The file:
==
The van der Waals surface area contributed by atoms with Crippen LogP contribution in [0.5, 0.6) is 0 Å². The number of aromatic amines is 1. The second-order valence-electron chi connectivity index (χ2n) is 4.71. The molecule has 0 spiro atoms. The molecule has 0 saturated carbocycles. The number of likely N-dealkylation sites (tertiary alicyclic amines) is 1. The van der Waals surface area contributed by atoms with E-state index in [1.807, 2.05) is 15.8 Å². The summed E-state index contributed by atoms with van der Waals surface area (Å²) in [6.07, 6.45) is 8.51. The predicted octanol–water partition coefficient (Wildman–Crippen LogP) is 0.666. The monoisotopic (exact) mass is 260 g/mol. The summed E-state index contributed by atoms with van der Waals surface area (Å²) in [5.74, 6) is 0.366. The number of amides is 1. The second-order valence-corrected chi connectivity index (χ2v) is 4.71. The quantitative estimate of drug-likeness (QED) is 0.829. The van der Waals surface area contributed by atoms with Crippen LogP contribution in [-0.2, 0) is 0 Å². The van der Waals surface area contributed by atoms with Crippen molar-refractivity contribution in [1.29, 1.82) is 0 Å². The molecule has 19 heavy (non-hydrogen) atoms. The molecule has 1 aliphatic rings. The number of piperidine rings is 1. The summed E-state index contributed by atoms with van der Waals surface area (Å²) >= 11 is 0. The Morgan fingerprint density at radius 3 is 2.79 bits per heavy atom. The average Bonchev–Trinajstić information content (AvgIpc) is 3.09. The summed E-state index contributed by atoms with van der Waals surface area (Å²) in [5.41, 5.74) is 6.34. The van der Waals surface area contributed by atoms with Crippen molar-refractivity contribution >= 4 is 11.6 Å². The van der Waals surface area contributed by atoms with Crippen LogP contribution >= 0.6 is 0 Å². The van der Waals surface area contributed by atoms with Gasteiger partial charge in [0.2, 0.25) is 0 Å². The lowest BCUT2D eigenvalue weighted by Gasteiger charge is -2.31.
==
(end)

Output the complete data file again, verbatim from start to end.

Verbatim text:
The van der Waals surface area contributed by atoms with Crippen LogP contribution in [0.5, 0.6) is 0 Å². The number of aromatic amines is 1. The second-order valence-electron chi connectivity index (χ2n) is 4.71. The molecule has 0 spiro atoms. The molecule has 0 saturated carbocycles. The number of likely N-dealkylation sites (tertiary alicyclic amines) is 1. The van der Waals surface area contributed by atoms with E-state index in [1.807, 2.05) is 15.8 Å². The summed E-state index contributed by atoms with van der Waals surface area (Å²) in [6.07, 6.45) is 8.51. The predicted octanol–water partition coefficient (Wildman–Crippen LogP) is 0.666. The monoisotopic (exact) mass is 260 g/mol. The summed E-state index contributed by atoms with van der Waals surface area (Å²) in [5.74, 6) is 0.366. The number of amides is 1. The second-order valence-corrected chi connectivity index (χ2v) is 4.71. The quantitative estimate of drug-likeness (QED) is 0.829. The van der Waals surface area contributed by atoms with Crippen LogP contribution in [-0.2, 0) is 0 Å². The van der Waals surface area contributed by atoms with Crippen molar-refractivity contribution in [1.29, 1.82) is 0 Å². The molecule has 19 heavy (non-hydrogen) atoms. The molecule has 1 aliphatic rings. The number of piperidine rings is 1. The summed E-state index contributed by atoms with van der Waals surface area (Å²) >= 11 is 0. The Morgan fingerprint density at radius 3 is 2.79 bits per heavy atom. The average Bonchev–Trinajstić information content (AvgIpc) is 3.09. The summed E-state index contributed by atoms with van der Waals surface area (Å²) in [5.41, 5.74) is 6.34. The van der Waals surface area contributed by atoms with Crippen molar-refractivity contribution >= 4 is 11.6 Å². The van der Waals surface area contributed by atoms with Crippen LogP contribution >= 0.6 is 0 Å². The van der Waals surface area contributed by atoms with Gasteiger partial charge in [0.2, 0.25) is 0 Å². The lowest BCUT2D eigenvalue weighted by Gasteiger charge is -2.31.